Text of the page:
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Supreme Court, Appellate Division, First Department, New York.

The PEOPLE of the State of New York, Respondent, v. Dwayne GORDON, Defendant-Appellant.

Decided: October 19, 2004

NARDELLI, J.P., SAXE, SULLIVAN, ELLERIN, SWEENY, JJ. Robert S. Dean, Center for Appellate Litigation, New York (William A. Loeb of counsel), for appellant. Robert M. Morgenthau, District Attorney, New York (Patrick J. Hynes of counsel), for respondent.

Judgment, Supreme Court, New York County (Renee A. White, J.), rendered May 7, 2002, as amended August 27, 2002, convicting defendant, after a jury trial, of attempted assault in the first degree, assault in the second degree and criminal possession of a weapon in the second and third degrees, and sentencing him, as a second felony offender, to an aggregate term of 10 years, unanimously affirmed.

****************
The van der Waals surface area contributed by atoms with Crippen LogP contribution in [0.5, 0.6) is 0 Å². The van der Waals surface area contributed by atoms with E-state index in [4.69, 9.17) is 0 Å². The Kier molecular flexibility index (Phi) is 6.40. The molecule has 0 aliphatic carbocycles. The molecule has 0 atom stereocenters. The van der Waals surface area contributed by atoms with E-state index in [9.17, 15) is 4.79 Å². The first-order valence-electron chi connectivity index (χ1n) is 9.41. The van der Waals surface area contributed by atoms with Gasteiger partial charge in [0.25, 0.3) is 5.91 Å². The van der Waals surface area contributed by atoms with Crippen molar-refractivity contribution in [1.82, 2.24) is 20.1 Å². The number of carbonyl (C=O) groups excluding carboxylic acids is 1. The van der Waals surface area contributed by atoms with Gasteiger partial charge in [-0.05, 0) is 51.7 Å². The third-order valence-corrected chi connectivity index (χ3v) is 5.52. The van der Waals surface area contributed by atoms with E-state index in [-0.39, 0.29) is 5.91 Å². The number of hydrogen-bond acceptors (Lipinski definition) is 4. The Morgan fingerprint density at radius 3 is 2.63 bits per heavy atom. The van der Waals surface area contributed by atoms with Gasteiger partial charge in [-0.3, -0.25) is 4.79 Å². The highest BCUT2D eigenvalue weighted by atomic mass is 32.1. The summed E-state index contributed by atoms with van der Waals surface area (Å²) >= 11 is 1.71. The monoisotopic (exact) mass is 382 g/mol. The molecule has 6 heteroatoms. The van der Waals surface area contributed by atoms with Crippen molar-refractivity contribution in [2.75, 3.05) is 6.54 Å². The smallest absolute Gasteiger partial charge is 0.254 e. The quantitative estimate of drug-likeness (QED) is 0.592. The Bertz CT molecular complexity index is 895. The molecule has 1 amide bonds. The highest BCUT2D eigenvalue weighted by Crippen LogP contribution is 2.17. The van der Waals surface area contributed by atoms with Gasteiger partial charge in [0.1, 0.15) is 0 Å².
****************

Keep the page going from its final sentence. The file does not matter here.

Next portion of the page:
After a proper inquiry, the court properly exercised its discretion in denying defendant's request to replace a sworn juror who, according to another juror, had “joked” immediately after jury selection that the jury could reach a guilty verdict without hearing any evidence.   The court properly determined that the juror, who gave unequivocal assurances of his impartiality, was fit to continue serving and to render a fair verdict (see CPL 270.35[1];  People v. Buford, 69 N.Y.2d 290, 298-299, 514 N.Y.S.2d 191, 506 N.E.2d 901 [1987] ).   Moreover, even if the juror who allegedly made the remark “was less than completely forthright, there was no misconduct that affected a substantial right of defendant [citation omitted]” (People v. Cabrera, 305 A.D.2d 263, 761 N.Y.S.2d 21 [2003], lv. denied 100 N.Y.2d 560, 763 N.Y.S.2d 817, 795 N.E.2d 43 [2003] ).